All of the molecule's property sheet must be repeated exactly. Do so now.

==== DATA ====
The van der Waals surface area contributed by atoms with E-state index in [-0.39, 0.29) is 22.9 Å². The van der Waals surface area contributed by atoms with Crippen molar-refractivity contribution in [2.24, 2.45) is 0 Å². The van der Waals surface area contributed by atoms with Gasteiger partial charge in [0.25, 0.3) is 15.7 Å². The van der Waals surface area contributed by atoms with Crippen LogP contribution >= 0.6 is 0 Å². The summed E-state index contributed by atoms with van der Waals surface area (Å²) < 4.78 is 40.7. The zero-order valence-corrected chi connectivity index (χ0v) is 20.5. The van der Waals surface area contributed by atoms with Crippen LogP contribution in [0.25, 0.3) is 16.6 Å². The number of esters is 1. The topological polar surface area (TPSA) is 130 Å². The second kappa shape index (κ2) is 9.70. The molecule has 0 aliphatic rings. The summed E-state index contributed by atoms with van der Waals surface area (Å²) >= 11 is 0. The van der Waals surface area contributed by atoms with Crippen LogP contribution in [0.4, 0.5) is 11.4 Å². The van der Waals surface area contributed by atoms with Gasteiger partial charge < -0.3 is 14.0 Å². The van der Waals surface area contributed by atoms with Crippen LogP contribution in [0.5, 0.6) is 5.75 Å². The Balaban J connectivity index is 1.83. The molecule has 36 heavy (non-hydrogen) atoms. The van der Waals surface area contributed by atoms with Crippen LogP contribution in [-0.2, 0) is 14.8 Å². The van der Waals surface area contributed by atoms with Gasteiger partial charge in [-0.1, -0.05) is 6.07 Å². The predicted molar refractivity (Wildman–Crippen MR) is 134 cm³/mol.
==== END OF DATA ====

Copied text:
The van der Waals surface area contributed by atoms with E-state index in [-0.39, 0.29) is 22.9 Å². The van der Waals surface area contributed by atoms with Crippen molar-refractivity contribution in [2.24, 2.45) is 0 Å². The van der Waals surface area contributed by atoms with Gasteiger partial charge in [0.25, 0.3) is 15.7 Å². The van der Waals surface area contributed by atoms with Crippen LogP contribution >= 0.6 is 0 Å². The summed E-state index contributed by atoms with van der Waals surface area (Å²) < 4.78 is 40.7. The zero-order valence-corrected chi connectivity index (χ0v) is 20.5. The van der Waals surface area contributed by atoms with Crippen LogP contribution in [0.25, 0.3) is 16.6 Å². The number of esters is 1. The topological polar surface area (TPSA) is 130 Å². The second kappa shape index (κ2) is 9.70. The molecule has 0 aliphatic rings. The summed E-state index contributed by atoms with van der Waals surface area (Å²) >= 11 is 0. The van der Waals surface area contributed by atoms with Crippen LogP contribution in [0.4, 0.5) is 11.4 Å². The van der Waals surface area contributed by atoms with Gasteiger partial charge < -0.3 is 14.0 Å². The van der Waals surface area contributed by atoms with Crippen LogP contribution in [0.5, 0.6) is 5.75 Å². The Balaban J connectivity index is 1.83. The molecule has 36 heavy (non-hydrogen) atoms. The van der Waals surface area contributed by atoms with Crippen LogP contribution in [-0.2, 0) is 14.8 Å². The van der Waals surface area contributed by atoms with Gasteiger partial charge in [-0.1, -0.05) is 6.07 Å². The predicted molar refractivity (Wildman–Crippen MR) is 134 cm³/mol.